- Title: TAIWAN: Taipei's upcoming election a barometer to 2012 presidency
- Date: 26th November 2010
- Summary: TAINAN, TAIWAN (ORIGINALLY 4:3) (RECENT) (POOL) AN ELECTION CAMPAIGN EVENT FOR TAINAN'S MAYOR CANDIDATE KUO TIEN-TSAI TAIWAN PRESIDENT MA YING-JEOU STANDING BESIDE KUO SUPPORTERS WAVING FLAGS AND HOLDING UP A BIG BANNER NATIONALIST PARTY OFFICIALS ON STAGE PRESIDENT MA CHEERING FOR KUO ON STAGE THOUSANDS OF SUPPORTERS AT THE RALLY SUPPORTERS WAVING FLAGS MORE OF MA CHEERING FOR KUO TAIPEI COUNTY, TAIWAN (ORIGINALLY 4:3) (RECENT) (POOL) AN ELECTION CAMPAIGN FOR DPP CHAIRWOMAN TSAI ING-WEN TSAI TALKING IN FRONT OF A PODIUM SUPPORTERS WAVING FLAGS DPP OFFICIALS WAVING FLAGS ON STAGE SUPPORTERS CHANTING "ELECTED" AND WAVING FLAGS FLAGS AND POSTERS TSAI ON STAGE THE RALLY
- Embargoed: 11th December 2010 12:00
- Topics: Domestic Politics
- Reuters ID: LVA9Z2EEJ3IBVWCDYFMEEGUKILK0
- Story Text: Taiwan voters are gearing up for local elections on Saturday (November 27) that will send a signal on which party -- the pro-China Nationalists or anti-China opposition DPP -- has a cleaner shot at the presidency in 2012.
Voters in Taiwan's five biggest cities and counties, totaling 60 percent of the island's eligible electorate, will choose mayors and magistrates. City and county council races take place on the same day. The rest of Taiwan already chose local leaders in 2009.
In the capital, Taipei, the hardest race to call, Nationalist incumbent Mayor Hau Lung-bin is fighting back against accusations he has done little in office with new infrastructure and a popular international floral exhibition.
He is running against Su Tseng-chang, a charismatic former opposition Democratic Progressive Party (DPP) premier often seen as his camp's most likely candidate to win the presidency.
Polls show the DPP narrowly seizing control from the Nationalists.
Whether on motorcades sweeping through the streets or in the traditional markets shaking hands with voters, candidates of the five cities are eager for a final boost as the days count down to the election.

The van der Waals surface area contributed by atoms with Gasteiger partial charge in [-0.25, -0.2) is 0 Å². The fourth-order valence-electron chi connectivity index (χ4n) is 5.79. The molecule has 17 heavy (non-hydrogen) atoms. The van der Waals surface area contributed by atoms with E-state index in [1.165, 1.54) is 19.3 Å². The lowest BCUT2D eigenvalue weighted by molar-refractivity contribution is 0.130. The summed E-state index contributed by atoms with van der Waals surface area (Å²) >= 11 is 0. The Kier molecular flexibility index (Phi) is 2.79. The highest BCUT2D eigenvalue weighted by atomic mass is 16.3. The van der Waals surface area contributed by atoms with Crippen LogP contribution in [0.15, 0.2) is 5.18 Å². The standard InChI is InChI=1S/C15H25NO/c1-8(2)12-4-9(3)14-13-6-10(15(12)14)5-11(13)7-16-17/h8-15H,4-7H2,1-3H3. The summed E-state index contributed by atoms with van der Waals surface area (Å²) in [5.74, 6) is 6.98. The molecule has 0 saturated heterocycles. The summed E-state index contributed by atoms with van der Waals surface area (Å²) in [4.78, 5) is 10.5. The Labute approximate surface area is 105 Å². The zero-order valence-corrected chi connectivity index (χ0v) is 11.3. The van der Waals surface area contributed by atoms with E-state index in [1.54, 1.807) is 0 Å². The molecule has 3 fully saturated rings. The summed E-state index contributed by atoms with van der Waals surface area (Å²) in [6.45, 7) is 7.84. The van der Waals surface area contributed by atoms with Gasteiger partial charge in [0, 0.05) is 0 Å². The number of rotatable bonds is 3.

Forty-two-year-old Huang Mei-jen said the candidate doing the most for improved education system will win her vote.
"I wish to see improvement in children's education, and I would also like to see more subsidies from the government," she said.
While Su lost the 2008 Presidential election as the vice-presidential candidate paired up with Frank Hsieh, supporters said they will make sure he takes the seat this time.
"I think the DPP will take up more seats in the election, because I know a lot of people will support them. In the previous election people showed support but the result went to the other party. We will vote for Su Tseng-chang again. I tell people they better vote for him, or I'll spank their backside," said 63-year-old vegetable vendor Tan Cho.
In neighbouring Sinbei city, Taiwan's biggest electoral district with about 3 million people, DPP Chairwoman Tsai Ing-wen slightly lags Eric Chu, former vice premier and one of the Nationalist Party's young rising stars.
The southern port of Kaohsiung is expected to give their popular DPP incumbent another four years in office against two rivals.
Tainan, another opposition stronghold, is tipped to elect the DPP's Lai Ching-te over a Nationalist opponent.
Central Taiwan's main metropolis, Taichung, is leaning toward re-electing Jason Hu, a long-standing Nationalist mayor respected at home but unlikely to pursue higher office.
Across the five cities, the economy is the dominant issue. Candidates want to be seen as concerned about jobs, the rich-poor gap and new infrastructure that helps the economy while factoring in the environment.
Traditional party lines are expected to weigh heavily in Kaohsiung, Taichung and Tainan, easily giving the opposition two seats and the Nationalists one.
Since Ma Ying-jeou took office in 2008, Taiwan and China have signed a series of historic trade and transit deals, but avoided politics or defence.
The opposition has criticised Ma's China-friendly policy to boost the Taiwan's economy, saying it will make the island too economically dependent on China.
"It doesn't matter whether the KMT or DPP wins, ultimately the boss is Communist China. It doesn't matter. If everyone can open their eyes, in the end, they all have to listen to China. It is clear now that no one will oppose to the 1.3 billion people. No one," said 31-year-old Michael Wei.
But others, like 55-year-old Li Ching-chou, said Taiwan has seen economic recovery, and the Nationalist party will receive support.
"Time will prove whether we are too close to China or not. But a peaceful cross-strait relation will help Taiwan's economy. Our island doesn't have much resources, a bad economy means bad living standards for people," said Li.
If the DPP keeps the two mayoral posts it controls now and takes Taipei from the Nationalists, it also indicates a broader public discontent with President Ma, whose ratings have dropped from high levels when he took office in 2008.
However, Taiwan's political landscape changes quickly, meaning the 2012 race will most likely hinge on whatever issues will be dominating the news once that campaign is underway.
Continued strength in Taiwan's export-reliant economy after last year's recession would give the ruling party a solid foundation for its 2012 campaign.
- Copyright Holder: REUTERS
- Usage Terms/Restrictions: None